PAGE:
Dog ate chocolate?

ask a vet

How often is heat cycle?

Species: Dog
Breed: Labrador
Age: 5-8 years
Bonnie is a pure chocolate labrador & was 6 in september (2011). I'm wondering how often labs go 'on heat', how do you tell, & at what age it stops. I would like her to have a litter before she's to old.
Thanks fpr your time
Naomi :)


Online vet, Dr. Marie

Dr. Marie replied:

A dog will generally go into heat every 6 months. It can vary though as some dogs will be every 4 months or every 8 months.

Usually the first heat will start any time after 6 months of age. They can continue to have heats throughout their whole lives but often do stop as they get older. There's no specific age though.

I would highly advise against letting her have a litter. There are a few reasons for this:

1. If we can spay her before her first heat then she has a greatly reduced risk of getting mammary cancer later on in life. (I see though that you say she is between 5-8 years...I didn't know if you meant months.)

2. There are a lot of things that can go wrong with breeding. If she needs a C-Section you're looking at a 2-3000 bill and there is no guarantee of puppies surviving.

3. I recommend leaving breeding to the professionals, especially in a lab. If you do plan to breed her, ideally you should be screening her for hip dysplasia and elbow dysplasia amongst other things.

---This question was asked in our Ask A Vet For Free section.---


Do you have a pet website? Interested in learning more about SEO for Wix?


Check out our dog age calculator and cat age calculator.

Want to receive pet coupons, vet advice and info on new pet products in your inbox?

* indicates required

We'll only send you great stuff, never spam. Unsubscribe any time.

Disclaimer: Although Dr. Marie is a qualified veterinarian, the information found on this site is not meant to replace the advice of your own veterinarian. AskAVetQuestion.com and Dr. Marie do not accept any responsibility for any loss, damage, injury, death, or disease which may arise from reliance on information contained on this site. Do not use information found on this site for diagnosing or treating your pet. Anything you read here is for information only.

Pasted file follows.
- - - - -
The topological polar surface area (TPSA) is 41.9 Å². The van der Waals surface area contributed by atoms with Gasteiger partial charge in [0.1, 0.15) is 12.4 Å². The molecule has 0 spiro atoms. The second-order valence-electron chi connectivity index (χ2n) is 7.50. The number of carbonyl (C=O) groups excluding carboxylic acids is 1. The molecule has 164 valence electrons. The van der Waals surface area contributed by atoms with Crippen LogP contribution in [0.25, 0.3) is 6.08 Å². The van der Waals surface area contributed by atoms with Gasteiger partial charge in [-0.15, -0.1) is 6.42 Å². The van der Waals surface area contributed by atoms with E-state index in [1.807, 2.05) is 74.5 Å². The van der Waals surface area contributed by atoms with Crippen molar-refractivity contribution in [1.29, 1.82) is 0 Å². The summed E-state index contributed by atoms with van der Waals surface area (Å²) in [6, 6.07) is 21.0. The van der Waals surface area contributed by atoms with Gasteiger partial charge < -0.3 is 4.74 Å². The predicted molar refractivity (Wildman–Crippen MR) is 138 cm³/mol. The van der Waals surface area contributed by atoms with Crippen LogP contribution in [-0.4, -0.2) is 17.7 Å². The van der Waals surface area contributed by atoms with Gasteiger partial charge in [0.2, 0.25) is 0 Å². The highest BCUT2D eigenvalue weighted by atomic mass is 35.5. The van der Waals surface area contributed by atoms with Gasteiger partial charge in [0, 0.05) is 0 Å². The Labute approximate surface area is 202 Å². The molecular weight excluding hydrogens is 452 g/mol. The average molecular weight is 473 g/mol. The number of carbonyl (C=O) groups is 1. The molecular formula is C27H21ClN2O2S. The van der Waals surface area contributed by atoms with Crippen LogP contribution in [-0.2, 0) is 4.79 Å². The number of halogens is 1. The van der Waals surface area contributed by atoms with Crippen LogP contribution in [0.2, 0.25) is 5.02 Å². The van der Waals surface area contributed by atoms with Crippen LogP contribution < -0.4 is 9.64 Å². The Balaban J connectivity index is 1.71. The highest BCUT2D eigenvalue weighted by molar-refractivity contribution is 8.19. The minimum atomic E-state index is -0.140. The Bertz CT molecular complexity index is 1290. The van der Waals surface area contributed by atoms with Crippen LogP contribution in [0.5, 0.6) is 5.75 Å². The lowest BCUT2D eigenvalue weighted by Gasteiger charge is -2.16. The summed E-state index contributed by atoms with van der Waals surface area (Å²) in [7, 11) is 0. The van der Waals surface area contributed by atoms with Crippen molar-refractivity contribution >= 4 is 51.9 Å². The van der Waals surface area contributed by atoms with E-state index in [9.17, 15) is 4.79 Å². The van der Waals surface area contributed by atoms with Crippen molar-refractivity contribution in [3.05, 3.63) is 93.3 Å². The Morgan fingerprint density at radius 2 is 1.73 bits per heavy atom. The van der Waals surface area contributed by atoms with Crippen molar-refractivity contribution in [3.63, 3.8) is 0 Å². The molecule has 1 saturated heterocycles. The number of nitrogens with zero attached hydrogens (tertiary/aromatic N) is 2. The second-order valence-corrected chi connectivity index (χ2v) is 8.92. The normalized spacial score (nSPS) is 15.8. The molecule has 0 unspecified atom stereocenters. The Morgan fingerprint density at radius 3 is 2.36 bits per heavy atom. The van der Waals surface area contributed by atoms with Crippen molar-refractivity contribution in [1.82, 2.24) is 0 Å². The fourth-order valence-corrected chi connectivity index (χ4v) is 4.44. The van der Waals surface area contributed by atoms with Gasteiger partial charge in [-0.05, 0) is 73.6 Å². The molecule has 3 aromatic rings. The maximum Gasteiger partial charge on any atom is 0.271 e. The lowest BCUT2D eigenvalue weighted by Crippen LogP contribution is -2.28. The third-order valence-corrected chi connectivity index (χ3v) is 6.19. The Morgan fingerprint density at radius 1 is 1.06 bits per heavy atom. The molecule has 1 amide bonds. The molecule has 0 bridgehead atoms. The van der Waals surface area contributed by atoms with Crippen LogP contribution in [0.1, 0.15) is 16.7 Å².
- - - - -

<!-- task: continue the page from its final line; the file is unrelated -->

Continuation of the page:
Search for similar questions:

ask a vet

Popular questions...

Can a spayed cat get pregnant? OK its OK if you don't answer but be for you look away please im 12 and my cat is... (25371 views)

Blood in urine My male cat has red staining to his urine, he isn't acting any different but is... (7780 views)

Hair loss around eyes. Recently my maltese is loosing hair around his eyes. I have been feeding him the... (17703 views)

Coughing and panting. My dog is 12 1/2 and he has a hacking cough and pants all the time except when he's... (36908 views)

Dog in heat. My female min pin seams to be in heat for last week. she has a little blood around... (12831 views)

Diarrhea with mucus. Dr, Are you familiar with those bullwinkle sticks. They are about 13" long, bull... (26647 views)

Guinea pig-Scab and itchy. my guinea pig is scratching a sore what is wrong with... (13161 views)

Dog ate battery fluid. My dog chewed up a AA battery. It doesn't appear that she ingested any pieces of it... (19597 views)

Dog shaking head. My dog is thought to have ear mites (I thought this only happened to outside dogs??)... (16898 views)

Type of clippers? I need to know what kind or brand of trimmer to use on my rough coat Collie. Tried... (12759 views)

See all questions...

Dr. MarieDr. Marie is a veterinarian who practices in a busy animal hospital in Ottawa, Ontario. She created Ask A Vet Question as a resource for good, accurate veterinary advice online. Dr. Marie treats dogs, cats, hamsters, guinea pigs, and rats. She has been a vet since 1999.

Is an online vet visit just as good as a trip to your veterinarian? No! But, many times, asking an online veterinarian a question can help save you money. While Dr. Marie can't officially diagnose your pet or prescribe medications, she can often advise you on whether a vet visit is necessary. You can also ask Dr. Marie for a second opinion on your pet's condition.